A dog-like robot can open the doors, pass through steep flights of stairs, unload the dishwasher and run at high speed. For the first time, a four-legged robot has implemented the physical feat that avoids the athletic amongst us: a backflip.
The acrobatics reach the Massachusetts Institute of Technology consideration, where researchers have revealed a springy, 20-pound robot that is capable of walking either right-side or upside down.
One of the researchers claims that “the vaguely canine-like machine known as dubbed “Mini Cheetah” is able to run over uneven terrain as fast as the walking speed of an average person.
Benjamin Katz, technical associate in MIT’s Department of Mechanical Engineering has helped in designing the robot claims that the backflip is not useful, where researchers offer to measure the machine’s capabilities.
Benjamin Katz even said that “It is the good stress test of hardware”. “It involves very high torque, power, and acceleration capability, and has a high-speed impact at the end, all of which are very harsh on the robot's mechanical components."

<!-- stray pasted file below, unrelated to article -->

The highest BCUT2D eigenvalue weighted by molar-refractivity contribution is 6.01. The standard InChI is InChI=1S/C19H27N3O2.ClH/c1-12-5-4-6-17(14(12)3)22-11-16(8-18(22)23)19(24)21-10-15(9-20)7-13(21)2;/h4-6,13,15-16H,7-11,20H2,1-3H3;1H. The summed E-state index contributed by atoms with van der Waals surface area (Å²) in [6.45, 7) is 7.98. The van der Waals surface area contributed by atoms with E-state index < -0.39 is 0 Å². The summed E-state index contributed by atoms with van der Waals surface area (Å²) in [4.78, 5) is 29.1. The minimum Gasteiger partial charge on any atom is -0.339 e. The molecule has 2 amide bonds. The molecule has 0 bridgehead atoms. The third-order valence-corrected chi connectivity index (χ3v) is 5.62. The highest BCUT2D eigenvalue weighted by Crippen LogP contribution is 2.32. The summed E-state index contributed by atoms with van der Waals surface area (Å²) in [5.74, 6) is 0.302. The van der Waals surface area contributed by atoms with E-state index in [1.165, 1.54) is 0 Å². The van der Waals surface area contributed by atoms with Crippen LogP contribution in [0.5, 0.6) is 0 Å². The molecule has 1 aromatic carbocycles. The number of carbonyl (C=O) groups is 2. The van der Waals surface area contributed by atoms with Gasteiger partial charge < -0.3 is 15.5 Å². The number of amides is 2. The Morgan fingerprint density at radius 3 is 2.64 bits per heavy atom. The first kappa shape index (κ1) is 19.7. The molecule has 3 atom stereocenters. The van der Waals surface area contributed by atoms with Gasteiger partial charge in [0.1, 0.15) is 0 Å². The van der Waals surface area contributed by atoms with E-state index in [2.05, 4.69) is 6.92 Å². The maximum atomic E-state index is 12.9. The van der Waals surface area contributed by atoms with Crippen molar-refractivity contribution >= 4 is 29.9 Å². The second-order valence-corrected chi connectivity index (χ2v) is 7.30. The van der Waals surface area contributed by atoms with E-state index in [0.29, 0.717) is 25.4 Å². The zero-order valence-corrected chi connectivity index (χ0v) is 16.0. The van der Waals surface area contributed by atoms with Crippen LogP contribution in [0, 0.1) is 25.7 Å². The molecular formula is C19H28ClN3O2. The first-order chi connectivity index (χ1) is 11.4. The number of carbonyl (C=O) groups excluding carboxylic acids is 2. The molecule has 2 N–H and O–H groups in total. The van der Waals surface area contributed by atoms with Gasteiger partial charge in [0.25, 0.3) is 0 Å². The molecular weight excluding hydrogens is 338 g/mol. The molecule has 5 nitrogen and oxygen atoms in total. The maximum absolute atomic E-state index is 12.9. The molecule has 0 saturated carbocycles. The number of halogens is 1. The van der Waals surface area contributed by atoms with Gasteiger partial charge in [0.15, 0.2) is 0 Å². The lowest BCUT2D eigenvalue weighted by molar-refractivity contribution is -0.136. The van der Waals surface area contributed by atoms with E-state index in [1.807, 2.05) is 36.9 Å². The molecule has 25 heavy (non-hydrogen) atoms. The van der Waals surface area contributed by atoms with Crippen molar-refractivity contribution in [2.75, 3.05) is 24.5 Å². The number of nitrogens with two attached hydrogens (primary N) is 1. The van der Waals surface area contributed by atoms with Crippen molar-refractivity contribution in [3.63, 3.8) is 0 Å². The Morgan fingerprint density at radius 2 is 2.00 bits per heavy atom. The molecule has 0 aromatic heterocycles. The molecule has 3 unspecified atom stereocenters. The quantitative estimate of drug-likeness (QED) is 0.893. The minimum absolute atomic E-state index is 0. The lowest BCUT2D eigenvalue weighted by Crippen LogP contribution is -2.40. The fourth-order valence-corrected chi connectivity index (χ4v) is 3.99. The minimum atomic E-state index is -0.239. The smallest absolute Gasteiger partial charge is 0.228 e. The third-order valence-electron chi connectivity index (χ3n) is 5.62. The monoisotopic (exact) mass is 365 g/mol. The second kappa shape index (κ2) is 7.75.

Mini Cheetah is driven by more than 10 electric motors that permit the bending of the machine and swing their leg. Every individual leg of a cheetah is powered by three separate motors that engineers involved to augment the machine’s range of motion and help in changing the direction and make “high-force impacts” instead of breaking their limbs.
According to the researcher, having a generous range of motion and ability to adapt to several surfaces will be the severe components for four-legged robots deployed by humans at some point.
Benjamin Katz claims "Legged robots will have a variety of uses where human or animal-like mobility is necessary (climbing over stairs, rocks, etc.) but it may be unsafe to send a person: search and rescue, inspection, surveillance and so on”.
Recently, Atlas has produced a series of four-legged robots with the names like BigDog, Wildcat and Spot that have the ability to open doors, run nearly more than 20 mph and carry the heavy loads.
An associate professor of mechanical engineering informed MIT news that “Eventually, we are hoping that we could have a robotic dog race through an obstacle course, where each team controls a mini cheetah with different algorithms, and we can see which strategy is more effective”.